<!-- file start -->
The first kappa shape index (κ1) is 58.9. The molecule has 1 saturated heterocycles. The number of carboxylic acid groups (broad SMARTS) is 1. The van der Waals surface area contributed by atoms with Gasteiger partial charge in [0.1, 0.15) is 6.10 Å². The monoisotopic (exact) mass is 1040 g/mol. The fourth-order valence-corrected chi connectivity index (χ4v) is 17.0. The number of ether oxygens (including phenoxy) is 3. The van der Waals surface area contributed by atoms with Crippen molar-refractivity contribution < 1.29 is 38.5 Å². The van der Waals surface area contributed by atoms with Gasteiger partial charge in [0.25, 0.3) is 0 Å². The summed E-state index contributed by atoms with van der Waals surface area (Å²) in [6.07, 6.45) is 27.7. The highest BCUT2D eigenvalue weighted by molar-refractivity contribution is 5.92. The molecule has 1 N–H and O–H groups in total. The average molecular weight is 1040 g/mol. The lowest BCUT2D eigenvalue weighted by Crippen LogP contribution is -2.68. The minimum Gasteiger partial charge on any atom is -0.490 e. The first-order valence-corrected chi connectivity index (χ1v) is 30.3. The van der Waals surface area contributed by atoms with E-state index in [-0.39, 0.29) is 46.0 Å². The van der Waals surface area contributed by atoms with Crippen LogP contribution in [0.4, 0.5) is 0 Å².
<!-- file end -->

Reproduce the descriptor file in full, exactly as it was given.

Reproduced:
The first kappa shape index (κ1) is 58.9. The molecule has 1 saturated heterocycles. The number of carboxylic acid groups (broad SMARTS) is 1. The van der Waals surface area contributed by atoms with Gasteiger partial charge in [0.1, 0.15) is 6.10 Å². The monoisotopic (exact) mass is 1040 g/mol. The fourth-order valence-corrected chi connectivity index (χ4v) is 17.0. The number of ether oxygens (including phenoxy) is 3. The van der Waals surface area contributed by atoms with Crippen molar-refractivity contribution < 1.29 is 38.5 Å². The van der Waals surface area contributed by atoms with Gasteiger partial charge in [0.25, 0.3) is 0 Å². The summed E-state index contributed by atoms with van der Waals surface area (Å²) in [6.07, 6.45) is 27.7. The highest BCUT2D eigenvalue weighted by molar-refractivity contribution is 5.92. The molecule has 1 N–H and O–H groups in total. The average molecular weight is 1040 g/mol. The lowest BCUT2D eigenvalue weighted by Crippen LogP contribution is -2.68. The minimum Gasteiger partial charge on any atom is -0.490 e. The first-order valence-corrected chi connectivity index (χ1v) is 30.3. The van der Waals surface area contributed by atoms with E-state index in [-0.39, 0.29) is 46.0 Å². The van der Waals surface area contributed by atoms with Crippen LogP contribution in [0.4, 0.5) is 0 Å².